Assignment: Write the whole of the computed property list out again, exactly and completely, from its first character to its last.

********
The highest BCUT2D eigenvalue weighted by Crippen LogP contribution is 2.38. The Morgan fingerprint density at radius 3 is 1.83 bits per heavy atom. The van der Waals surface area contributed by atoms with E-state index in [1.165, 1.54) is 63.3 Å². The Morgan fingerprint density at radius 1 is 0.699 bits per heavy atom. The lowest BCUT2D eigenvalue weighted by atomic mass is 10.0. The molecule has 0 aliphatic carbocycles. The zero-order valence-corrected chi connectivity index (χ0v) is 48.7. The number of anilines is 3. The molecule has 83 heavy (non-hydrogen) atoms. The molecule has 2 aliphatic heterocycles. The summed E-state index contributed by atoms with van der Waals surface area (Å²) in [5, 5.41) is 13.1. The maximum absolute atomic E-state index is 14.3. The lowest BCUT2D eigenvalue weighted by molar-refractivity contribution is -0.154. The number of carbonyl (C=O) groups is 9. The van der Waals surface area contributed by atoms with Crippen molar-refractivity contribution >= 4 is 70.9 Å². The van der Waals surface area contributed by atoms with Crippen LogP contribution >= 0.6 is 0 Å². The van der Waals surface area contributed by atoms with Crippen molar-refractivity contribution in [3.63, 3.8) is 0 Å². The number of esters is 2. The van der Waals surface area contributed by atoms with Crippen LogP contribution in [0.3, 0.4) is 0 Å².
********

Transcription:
The highest BCUT2D eigenvalue weighted by Crippen LogP contribution is 2.38. The Morgan fingerprint density at radius 3 is 1.83 bits per heavy atom. The van der Waals surface area contributed by atoms with E-state index in [1.165, 1.54) is 63.3 Å². The Morgan fingerprint density at radius 1 is 0.699 bits per heavy atom. The lowest BCUT2D eigenvalue weighted by atomic mass is 10.0. The molecule has 0 aliphatic carbocycles. The zero-order valence-corrected chi connectivity index (χ0v) is 48.7. The number of anilines is 3. The molecule has 83 heavy (non-hydrogen) atoms. The molecule has 2 aliphatic heterocycles. The summed E-state index contributed by atoms with van der Waals surface area (Å²) in [5, 5.41) is 13.1. The maximum absolute atomic E-state index is 14.3. The lowest BCUT2D eigenvalue weighted by molar-refractivity contribution is -0.154. The number of carbonyl (C=O) groups is 9. The van der Waals surface area contributed by atoms with Crippen molar-refractivity contribution >= 4 is 70.9 Å². The van der Waals surface area contributed by atoms with Crippen LogP contribution >= 0.6 is 0 Å². The van der Waals surface area contributed by atoms with Crippen molar-refractivity contribution in [3.63, 3.8) is 0 Å². The number of esters is 2. The van der Waals surface area contributed by atoms with Crippen LogP contribution in [0.3, 0.4) is 0 Å².